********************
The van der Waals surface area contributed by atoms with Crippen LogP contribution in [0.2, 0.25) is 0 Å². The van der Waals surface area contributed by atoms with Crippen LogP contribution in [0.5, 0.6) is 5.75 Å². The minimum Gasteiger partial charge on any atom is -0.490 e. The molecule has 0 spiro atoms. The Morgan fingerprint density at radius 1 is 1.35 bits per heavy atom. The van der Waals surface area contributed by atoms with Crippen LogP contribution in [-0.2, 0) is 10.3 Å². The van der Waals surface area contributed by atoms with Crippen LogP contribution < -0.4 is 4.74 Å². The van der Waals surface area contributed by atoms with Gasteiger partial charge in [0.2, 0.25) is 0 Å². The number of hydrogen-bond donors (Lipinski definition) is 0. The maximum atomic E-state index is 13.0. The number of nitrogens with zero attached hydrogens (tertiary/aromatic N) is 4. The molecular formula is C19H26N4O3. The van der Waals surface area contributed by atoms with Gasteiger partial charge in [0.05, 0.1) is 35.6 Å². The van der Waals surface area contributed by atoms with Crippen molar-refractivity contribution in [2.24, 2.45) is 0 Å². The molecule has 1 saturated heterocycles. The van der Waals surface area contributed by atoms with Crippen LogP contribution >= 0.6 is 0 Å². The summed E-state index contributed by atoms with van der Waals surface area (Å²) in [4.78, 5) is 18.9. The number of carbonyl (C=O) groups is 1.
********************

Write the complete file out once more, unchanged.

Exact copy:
The van der Waals surface area contributed by atoms with Crippen LogP contribution in [0.2, 0.25) is 0 Å². The van der Waals surface area contributed by atoms with Crippen LogP contribution in [0.5, 0.6) is 5.75 Å². The minimum Gasteiger partial charge on any atom is -0.490 e. The molecule has 0 spiro atoms. The Morgan fingerprint density at radius 1 is 1.35 bits per heavy atom. The van der Waals surface area contributed by atoms with Crippen LogP contribution in [-0.2, 0) is 10.3 Å². The van der Waals surface area contributed by atoms with Crippen LogP contribution < -0.4 is 4.74 Å². The van der Waals surface area contributed by atoms with Gasteiger partial charge in [0.2, 0.25) is 0 Å². The number of hydrogen-bond donors (Lipinski definition) is 0. The maximum atomic E-state index is 13.0. The number of nitrogens with zero attached hydrogens (tertiary/aromatic N) is 4. The molecular formula is C19H26N4O3. The van der Waals surface area contributed by atoms with Gasteiger partial charge in [0.05, 0.1) is 35.6 Å². The van der Waals surface area contributed by atoms with Crippen molar-refractivity contribution in [2.24, 2.45) is 0 Å². The molecule has 1 saturated heterocycles. The van der Waals surface area contributed by atoms with Crippen LogP contribution >= 0.6 is 0 Å². The summed E-state index contributed by atoms with van der Waals surface area (Å²) in [4.78, 5) is 18.9. The number of carbonyl (C=O) groups is 1.